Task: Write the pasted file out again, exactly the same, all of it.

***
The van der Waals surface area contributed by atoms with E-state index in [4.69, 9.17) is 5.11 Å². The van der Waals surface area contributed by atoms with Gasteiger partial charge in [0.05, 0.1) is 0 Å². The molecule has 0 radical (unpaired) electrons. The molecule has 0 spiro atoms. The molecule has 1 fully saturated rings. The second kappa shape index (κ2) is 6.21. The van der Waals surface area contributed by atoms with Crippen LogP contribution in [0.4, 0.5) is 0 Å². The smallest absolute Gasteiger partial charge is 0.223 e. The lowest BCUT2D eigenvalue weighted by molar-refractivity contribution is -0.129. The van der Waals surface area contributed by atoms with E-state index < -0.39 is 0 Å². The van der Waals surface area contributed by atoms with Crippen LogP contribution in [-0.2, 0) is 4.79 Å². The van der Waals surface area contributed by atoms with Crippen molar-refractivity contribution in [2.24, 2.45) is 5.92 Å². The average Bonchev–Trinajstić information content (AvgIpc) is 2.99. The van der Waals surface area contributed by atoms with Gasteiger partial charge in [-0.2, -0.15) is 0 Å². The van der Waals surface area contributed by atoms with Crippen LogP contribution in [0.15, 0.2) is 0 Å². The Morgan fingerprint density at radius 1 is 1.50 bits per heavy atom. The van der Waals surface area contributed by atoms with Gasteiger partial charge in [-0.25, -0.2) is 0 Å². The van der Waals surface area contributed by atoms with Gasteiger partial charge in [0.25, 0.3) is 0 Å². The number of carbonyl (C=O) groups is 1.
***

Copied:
The van der Waals surface area contributed by atoms with E-state index in [4.69, 9.17) is 5.11 Å². The van der Waals surface area contributed by atoms with Gasteiger partial charge in [0.05, 0.1) is 0 Å². The molecule has 0 radical (unpaired) electrons. The molecule has 0 spiro atoms. The molecule has 1 fully saturated rings. The second kappa shape index (κ2) is 6.21. The van der Waals surface area contributed by atoms with Crippen LogP contribution in [0.4, 0.5) is 0 Å². The smallest absolute Gasteiger partial charge is 0.223 e. The lowest BCUT2D eigenvalue weighted by molar-refractivity contribution is -0.129. The van der Waals surface area contributed by atoms with E-state index < -0.39 is 0 Å². The van der Waals surface area contributed by atoms with Crippen LogP contribution in [-0.2, 0) is 4.79 Å². The van der Waals surface area contributed by atoms with Crippen molar-refractivity contribution in [2.24, 2.45) is 5.92 Å². The average Bonchev–Trinajstić information content (AvgIpc) is 2.99. The van der Waals surface area contributed by atoms with Gasteiger partial charge in [-0.2, -0.15) is 0 Å². The van der Waals surface area contributed by atoms with Crippen LogP contribution in [0.15, 0.2) is 0 Å². The Morgan fingerprint density at radius 1 is 1.50 bits per heavy atom. The van der Waals surface area contributed by atoms with Gasteiger partial charge in [-0.25, -0.2) is 0 Å². The van der Waals surface area contributed by atoms with Gasteiger partial charge in [0.25, 0.3) is 0 Å². The number of carbonyl (C=O) groups is 1.